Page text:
Blaming Meyer for Tebow concussion reactionary and absurd

By Adam Silverstein
October 1, 2009

Florida Gators quarterback Tim Tebow suffered a concussion last Saturday while playing in the third quarter of what (at the time) was a 31-7 game against the Kentucky Wildcats on the road in Lexington. Yet if you listen to some of my brethren in the media tell the story, you would think the score was 49-3 with 3:57 left in the third quarter at home in The Swamp – like it was when these teams played in 2008.

From ESPN and FOX to the Orlando Sentinel and The Tennessean (and everyone in between), the criticism being laid on head coach Urban Meyer for having Tebow on the field at the time of his concussion has even led opposing SEC coaches to defend his decision-making. You know an the competition is being unfairly criticized when a guy like Alabama Crimson Tide head coach Nick Saban (notorious Miami Dolphins back-stabber) has his back, “I certainly wouldn’t have any issue with the way that was managed at Florida.”

But Saban’s best quote explains exactly how I feel about the criticism being slung Meyer’s way. “31-7 in the third quarter is not a game that’s out of reach,” he said. “One score and an onside kick, and that team’s right back in the game.”

Did I miss something? Did I miss the new rule in college football that says a 24-point lead is insurmountable? Did I miss Saban being criticized when he had his starters in up 35-7 on the Arkansas Razorbacks last week? I suppose that I overlooked the media’s outrage over Texas Longhorns coach Mack Brown allowing his quarterback (and Heisman hopeful) Colt McCoy to start the third quarter after being up 47-7 going into the half.

Florida’s drive began with 8:23 remaining in the third quarter, and Tebow had engineered his team 60 yards down the field in 3:49 before defensive end Taylor Wyndham came from around the corner and knocked him out cold on a 3rd-and-9 at Kentucky’s 11-yard line. And guess what? Chances are Tebow was coming out of the game following that drive anyway.

So where is this vilification of Meyer coming from? Isn’t it ironic and quite hypocritical that the media is bashing Meyer for having his star quarterback in the game just one week after it roundly criticized him for “only” defeating the Tennessee Volunteers and head coach Lane Kiffin by 10 points? Apparently a 24-point lead is too much, but a 10-point victory is not enough.

LSU Tigers head coach Les Miles did not question Meyer either. In fact, Miles’ mentor and former Michigan Wolverines coach Bo Schembechler would never have taken his star quarterback or team of starters out of the game early.

“[Schembechler] said we keep our starters in there and fight like hell to the end. And I didn’t think that he had it exactly right, and then as a head coach I think back on some of those things and I say, ‘You know what? He’s exactly right. You finish this thing right.’”

Better yet, using a phrase Tebow has dubbed one of his mottos, you “finish strong.”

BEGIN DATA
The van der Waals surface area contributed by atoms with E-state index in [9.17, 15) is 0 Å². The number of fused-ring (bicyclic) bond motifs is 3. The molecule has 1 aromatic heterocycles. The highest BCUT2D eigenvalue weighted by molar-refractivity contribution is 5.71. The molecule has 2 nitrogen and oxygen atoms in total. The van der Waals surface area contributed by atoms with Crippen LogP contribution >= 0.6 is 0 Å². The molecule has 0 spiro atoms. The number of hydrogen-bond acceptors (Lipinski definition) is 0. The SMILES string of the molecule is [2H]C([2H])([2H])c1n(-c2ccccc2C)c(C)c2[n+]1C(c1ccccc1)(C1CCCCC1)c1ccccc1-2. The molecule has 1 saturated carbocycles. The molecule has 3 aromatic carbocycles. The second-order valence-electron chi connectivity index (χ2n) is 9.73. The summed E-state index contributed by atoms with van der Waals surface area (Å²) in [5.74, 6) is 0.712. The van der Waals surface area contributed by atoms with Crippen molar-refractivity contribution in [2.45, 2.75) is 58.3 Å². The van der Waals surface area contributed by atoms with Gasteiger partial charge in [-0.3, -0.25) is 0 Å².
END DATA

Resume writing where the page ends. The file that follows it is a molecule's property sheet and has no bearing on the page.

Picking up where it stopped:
Meyer was not padding Tebow’s stats (no need), trying to put the hurt on Kentucky coach Rich Brooks (they’re friends) or proving a point to his critics. Meyer was trying to win the game. He was trying to “finish strong.”


  1. ZURBO says:

    Nice article Mr. gatorsports

  2. Kelly says:

    Putting the blame on Meyer is just ludicrous. Whatever happened, happened. Unfortunately, we can’t go back on that play, and I don’t believe we should. Continuing to evaluate every hit and every reaction is just too much. Seriously? The only one you can blame is the game. Tebow, Meyer, the entire college football nation, they are all aware of the risks to playing. I wish they would just stop trying to always put the blame on someone.

  3. Andrew says:

    Nice article…..the only thing i would add to it would be that the difference between any other game or any other school like Texas or Alabama is that their starting quarterbacks didn’t fly in a seperate jet to the game because of not just a cold but an upper respiratory illness. Considering Urban has never lost a game when leading by 10 or more points in the second half and Tim was ill and playing against Kentucky. That is where I think the criticism comes into play…..and to add that he said before the season that this year he was going to get John Brantley more meaningful snaps not just mop up duty. Otherwise I wouldn’t second guess Urban at all….but with all those factors….I would.

  4. Daniel M. says:

    Further, gameday reps are crucial towards the readiness of any player. All the intricacies of gameday cannot be fully replicated on the practice field. You can only face your own teammates so long.

    Tebow was about to come out anyway and you certainly can’t play with injury worries in your head.

    The only people criticizing this are armchair quarterbacks.

    “Absurd” is correct.

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